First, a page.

Before Gianni Agnelli made them famous. Before they were imitated countless times over by countless brands. Before they were even called car shoes, there was just Giulio Miserocchi, an Italian cobbler in a tiny alpine village, who hand-sewed what would become the first ever driving moccasin. It was back in 1942 that Miserocchi completed his first shoe, a soft leather tie loafer atop a nubby rubber sole. The entire shoe was designed to make it easier on the wearer’s foot as the drove, so the supple upper and loose stitching were meant to help the shoe mold to your foot, while the texturized bottoms were intended to literally grip the pedals.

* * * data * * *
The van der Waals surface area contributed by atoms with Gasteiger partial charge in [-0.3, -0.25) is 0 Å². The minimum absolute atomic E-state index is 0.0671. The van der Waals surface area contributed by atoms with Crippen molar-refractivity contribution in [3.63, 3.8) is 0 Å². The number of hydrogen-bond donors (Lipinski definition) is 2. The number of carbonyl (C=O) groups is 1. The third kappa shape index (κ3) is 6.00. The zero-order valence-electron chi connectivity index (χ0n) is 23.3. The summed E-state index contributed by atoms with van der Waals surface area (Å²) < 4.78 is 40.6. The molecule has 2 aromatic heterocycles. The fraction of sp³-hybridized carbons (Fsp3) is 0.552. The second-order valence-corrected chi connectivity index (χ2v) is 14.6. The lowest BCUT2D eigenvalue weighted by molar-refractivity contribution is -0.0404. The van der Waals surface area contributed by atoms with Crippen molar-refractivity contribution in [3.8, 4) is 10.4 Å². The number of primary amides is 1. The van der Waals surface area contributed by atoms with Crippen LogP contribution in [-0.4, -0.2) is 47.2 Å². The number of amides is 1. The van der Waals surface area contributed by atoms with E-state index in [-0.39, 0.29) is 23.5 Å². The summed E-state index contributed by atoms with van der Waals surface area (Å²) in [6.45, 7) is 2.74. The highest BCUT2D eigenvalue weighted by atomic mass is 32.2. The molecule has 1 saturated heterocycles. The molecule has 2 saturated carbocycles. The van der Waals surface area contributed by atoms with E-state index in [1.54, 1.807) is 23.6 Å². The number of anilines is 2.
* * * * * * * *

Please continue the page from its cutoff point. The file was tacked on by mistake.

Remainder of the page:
Of course, it wasn’t long before Miserocchi’s customers put it together that if his shoes were easy on the pedals, they’d certainly be comfortable outside the auto as well. Miserocchi’s driving loafers became a critical part of the classic Italian look, complimenting soft shouldered sport coats, and spread collared polos alike. While Miserocchi unfortunately passed away a few years ago, his sons have continued the craft, and his eponymous loafers are still one hundred percent handmade in Domodossola, Italy to this day. Just the way L’Avvocato liked ‘em.
All loafer images via P. Johnson